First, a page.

After that, she began a new treatment regimen of therapy and medication, and also reestablished her support system within the community. She saved up enough money to purchase her own home, and that’s something she takes pride in. She still lives in that home today, she says, and she loves it. She also scored her “dream job come true” five years ago, at the Detroit Lakes Library, greeting people who come in and helping them find their way around.

“Since kindergarten, the library has been my favorite place,” she says. “Books have always been a refuge; they help you go somewhere else.”

Prior to that, she worked for four years at Solutions Behavioral Healthcare, where she helped develop treatment plans and courses of action for adults in the community who struggle with mental illness. Because of her own experiences, she was able to connect with her clients in a uniquely sympathetic way, she says, helping them understand that they’re not alone.

She was also a part of the Becker County and White Earth Reservation Mental Health Mobile Crisis Response Program during those years, responding to calls from people in their times of need.

“It’s a free phone call, and it’s made a difference for a lot of people,” Jones says of the crisis line, reachable at 218-850-HELP(4357). “It doesn’t matter what your crisis is - if you burned your dinner, if your kid’s feeling mouthy, whatever, you can call the crisis line. You don’t need to be suicidal (though the crisis responders will help in that situation, too).”

Today, Jones finds support and solace in her books, coworkers, faith in God, and some caring friends and family members, along with people she’s met and connected with in her Adult Children of Alcoholics support group meetings. She says those meetings have been incredibly helpful to her. She does some service work at the local Alano Club, as well, and also takes in rescue cats.

She takes prescription medications to manage her symptoms, and has check-ins with her doctor every six months. She’s more mindful today of her tendencies toward anxiety and depressive thinking, and has more tools and knowledge about mental health at her disposal than ever before, she says, and yet her mental health disorders aren’t something she ever really feels “cured from or recovered from.”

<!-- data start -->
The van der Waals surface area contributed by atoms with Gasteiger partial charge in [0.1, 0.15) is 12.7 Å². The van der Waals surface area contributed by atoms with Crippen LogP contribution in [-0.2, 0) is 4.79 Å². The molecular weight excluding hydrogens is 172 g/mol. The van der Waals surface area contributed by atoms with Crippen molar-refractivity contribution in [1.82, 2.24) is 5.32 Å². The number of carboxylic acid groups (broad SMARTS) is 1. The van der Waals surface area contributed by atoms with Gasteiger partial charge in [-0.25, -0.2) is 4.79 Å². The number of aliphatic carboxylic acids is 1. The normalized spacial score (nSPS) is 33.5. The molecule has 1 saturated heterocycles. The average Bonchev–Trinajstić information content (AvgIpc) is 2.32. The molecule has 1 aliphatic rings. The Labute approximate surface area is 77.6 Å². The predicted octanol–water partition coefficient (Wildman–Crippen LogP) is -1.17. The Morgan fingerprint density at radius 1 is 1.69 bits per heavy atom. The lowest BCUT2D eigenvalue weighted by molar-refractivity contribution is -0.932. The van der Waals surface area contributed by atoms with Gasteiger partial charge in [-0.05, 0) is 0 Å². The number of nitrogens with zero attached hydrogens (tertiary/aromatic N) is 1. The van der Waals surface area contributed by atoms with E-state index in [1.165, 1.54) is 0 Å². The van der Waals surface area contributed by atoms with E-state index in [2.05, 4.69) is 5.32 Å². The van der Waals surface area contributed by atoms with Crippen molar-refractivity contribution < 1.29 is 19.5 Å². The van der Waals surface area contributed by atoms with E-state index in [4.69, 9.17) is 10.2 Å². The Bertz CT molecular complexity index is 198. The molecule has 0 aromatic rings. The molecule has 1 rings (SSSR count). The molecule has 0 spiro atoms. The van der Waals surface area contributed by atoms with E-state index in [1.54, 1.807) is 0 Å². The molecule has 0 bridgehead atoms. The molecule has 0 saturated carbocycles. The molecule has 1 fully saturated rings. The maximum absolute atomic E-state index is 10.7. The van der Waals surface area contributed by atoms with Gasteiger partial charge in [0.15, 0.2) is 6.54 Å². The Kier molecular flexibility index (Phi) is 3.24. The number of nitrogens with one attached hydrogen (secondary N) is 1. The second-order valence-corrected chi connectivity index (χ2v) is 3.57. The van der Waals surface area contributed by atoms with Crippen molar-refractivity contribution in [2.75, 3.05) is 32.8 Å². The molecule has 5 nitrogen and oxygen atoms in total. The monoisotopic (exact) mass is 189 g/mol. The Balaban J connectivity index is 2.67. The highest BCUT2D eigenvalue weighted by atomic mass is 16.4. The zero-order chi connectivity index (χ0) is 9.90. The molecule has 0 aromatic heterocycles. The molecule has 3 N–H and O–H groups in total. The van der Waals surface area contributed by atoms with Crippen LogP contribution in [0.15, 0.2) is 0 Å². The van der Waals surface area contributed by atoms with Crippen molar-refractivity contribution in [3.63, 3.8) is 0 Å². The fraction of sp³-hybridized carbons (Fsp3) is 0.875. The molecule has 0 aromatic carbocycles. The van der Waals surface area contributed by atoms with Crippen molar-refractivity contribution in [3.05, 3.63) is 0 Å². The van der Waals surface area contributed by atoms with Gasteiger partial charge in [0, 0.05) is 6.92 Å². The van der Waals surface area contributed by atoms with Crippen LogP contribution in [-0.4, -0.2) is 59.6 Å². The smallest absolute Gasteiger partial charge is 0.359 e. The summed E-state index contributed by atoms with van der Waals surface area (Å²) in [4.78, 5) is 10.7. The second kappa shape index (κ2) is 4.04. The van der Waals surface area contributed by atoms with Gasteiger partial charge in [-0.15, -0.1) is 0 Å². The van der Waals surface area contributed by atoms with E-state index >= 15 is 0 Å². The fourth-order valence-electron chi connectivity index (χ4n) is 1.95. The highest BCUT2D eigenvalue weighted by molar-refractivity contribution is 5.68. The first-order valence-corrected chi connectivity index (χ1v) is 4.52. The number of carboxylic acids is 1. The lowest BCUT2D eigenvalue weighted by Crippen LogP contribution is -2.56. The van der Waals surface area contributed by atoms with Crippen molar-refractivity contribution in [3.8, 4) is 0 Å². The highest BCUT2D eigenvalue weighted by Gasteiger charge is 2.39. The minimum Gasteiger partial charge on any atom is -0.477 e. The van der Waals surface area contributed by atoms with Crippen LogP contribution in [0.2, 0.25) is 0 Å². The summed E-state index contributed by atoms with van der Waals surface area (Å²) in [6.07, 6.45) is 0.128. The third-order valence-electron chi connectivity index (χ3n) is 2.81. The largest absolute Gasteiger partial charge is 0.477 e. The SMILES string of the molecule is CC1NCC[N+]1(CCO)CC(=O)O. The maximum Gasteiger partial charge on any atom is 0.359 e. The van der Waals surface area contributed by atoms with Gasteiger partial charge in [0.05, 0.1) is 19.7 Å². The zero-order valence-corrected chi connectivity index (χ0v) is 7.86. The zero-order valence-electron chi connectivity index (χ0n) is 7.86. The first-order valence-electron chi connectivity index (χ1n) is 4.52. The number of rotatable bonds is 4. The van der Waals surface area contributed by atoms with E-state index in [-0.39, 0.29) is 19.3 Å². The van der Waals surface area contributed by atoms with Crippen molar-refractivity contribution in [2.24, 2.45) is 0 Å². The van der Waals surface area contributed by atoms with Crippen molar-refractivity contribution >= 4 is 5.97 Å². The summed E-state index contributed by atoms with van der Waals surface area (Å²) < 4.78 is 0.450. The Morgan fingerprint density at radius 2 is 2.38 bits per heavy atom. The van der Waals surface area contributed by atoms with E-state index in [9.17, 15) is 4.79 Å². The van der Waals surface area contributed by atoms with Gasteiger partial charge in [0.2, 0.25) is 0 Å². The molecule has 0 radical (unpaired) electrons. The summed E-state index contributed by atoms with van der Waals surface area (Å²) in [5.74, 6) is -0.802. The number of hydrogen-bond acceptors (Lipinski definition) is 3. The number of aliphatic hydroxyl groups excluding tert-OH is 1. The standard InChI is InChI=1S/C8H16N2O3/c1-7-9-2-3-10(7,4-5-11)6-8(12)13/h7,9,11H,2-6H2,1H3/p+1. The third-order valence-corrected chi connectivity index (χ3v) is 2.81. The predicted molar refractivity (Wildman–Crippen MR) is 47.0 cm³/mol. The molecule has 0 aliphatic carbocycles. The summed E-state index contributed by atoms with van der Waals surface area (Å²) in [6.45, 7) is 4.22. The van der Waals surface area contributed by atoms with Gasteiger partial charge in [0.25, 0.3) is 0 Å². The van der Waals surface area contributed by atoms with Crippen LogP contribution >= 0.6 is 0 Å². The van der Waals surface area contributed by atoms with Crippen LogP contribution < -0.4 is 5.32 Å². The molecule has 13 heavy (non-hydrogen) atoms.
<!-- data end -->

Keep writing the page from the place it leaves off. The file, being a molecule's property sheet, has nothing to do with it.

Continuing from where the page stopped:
“It’s always lurking,” she says of the darkness. “It’s always that turbulence under calm water, that’s always there, that’s always waiting for you to not take your medicine, to not get enough sleep. It’s always waiting there for you… just waiting.”

But, she adds, it helps “knowing that I have support, knowing that I’m not alone, and that there are people that I can turn to.”

The fourth “Inside Out” video, featuring more information about suicide, is available to watch at www.beckercountyenergize.com.

COMMUNITY HEALTH AND WELLNESS SUMMIT TO FOCUS ON THE IMPACT OF CHILDHOOD TRAUMA

Paula Jones believes her mental health problems stem from her dysfunctional and traumatic childhood, a belief that is backed up by research into the negative, lasting effects of Adverse Childhood Experiences.

Studies show that people who have experienced traumatic events or situations as kids, such as abuse or neglect, are at a higher risk of depression, suicide, disease, drug abuse and other health and social problems later in life. And the more Adverse Childhood Experiences, or ACEs, a person has been through, the more at risk they are.

The topic of ACEs, and how they influence a community’s health, well-being, economy and future, will be the focus of this year’s Community Health and Wellness Summit in Detroit Lakes, coming up on Tuesday, April 2. From 4-8 p.m. at Trinity Lutheran Church (at 1401 Madison Avenue), this fourth annual community summit will explore the theme of, “Building a Healthy and Resilient Community.”

Becky Dale, from Minnesota Communities Caring for Children, will discuss the science behind ACEs and talk about how to build a resilient community - one where kids and adults can thrive. Parents, faith leaders, government officials, service providers, community members… everybody is welcome to attend.

Attendees will learn what ACEs look like in Becker County, and will have the opportunity to share some ideas and work toward possible solutions in order to build a healthy and resilient community into the future.

The summit is being organized by Becker County Energize. For more information, visit www.beckercountyenergize.com or email Karen Pifher at karen.pifher@essentiahealth.org.

 

MORE ABOUT THE 'INSIDE OUT' CAMPAIGN

"Inside Out: A Step Inside Mental Illness" is a Detroit Lakes area project to raise awareness of mental illness and erase the stigmas surrounding it. A community partnership between local media and regional healthcare and crisis organizations, the campaign consists of a series of online videos, newspaper articles and radio discussions that shed light on some common mental health disorders, putting local faces to those disorders. Topics covered include depression, PTSD, anxiety, ADHD, suicide and others.

Videos are being released once a week for eight weeks (the campaign started the week of Feb. 25), and are available to watch free on Becker County Energize's website, beckercountyenergize.com. There will also be a program airing each week on lakestv3.com. Newspaper articles are being published in the Wednesday print editions of the Detroit Lakes Tribune over the same time span, as well as on the newspaper's website, www.dl-online.com. Participating radio stations include Leighton Broadcasting's local stations, Wave 104.1 FM, KDLM 1340 AM and 93.1 FM, and KRCQ 102.3 FM.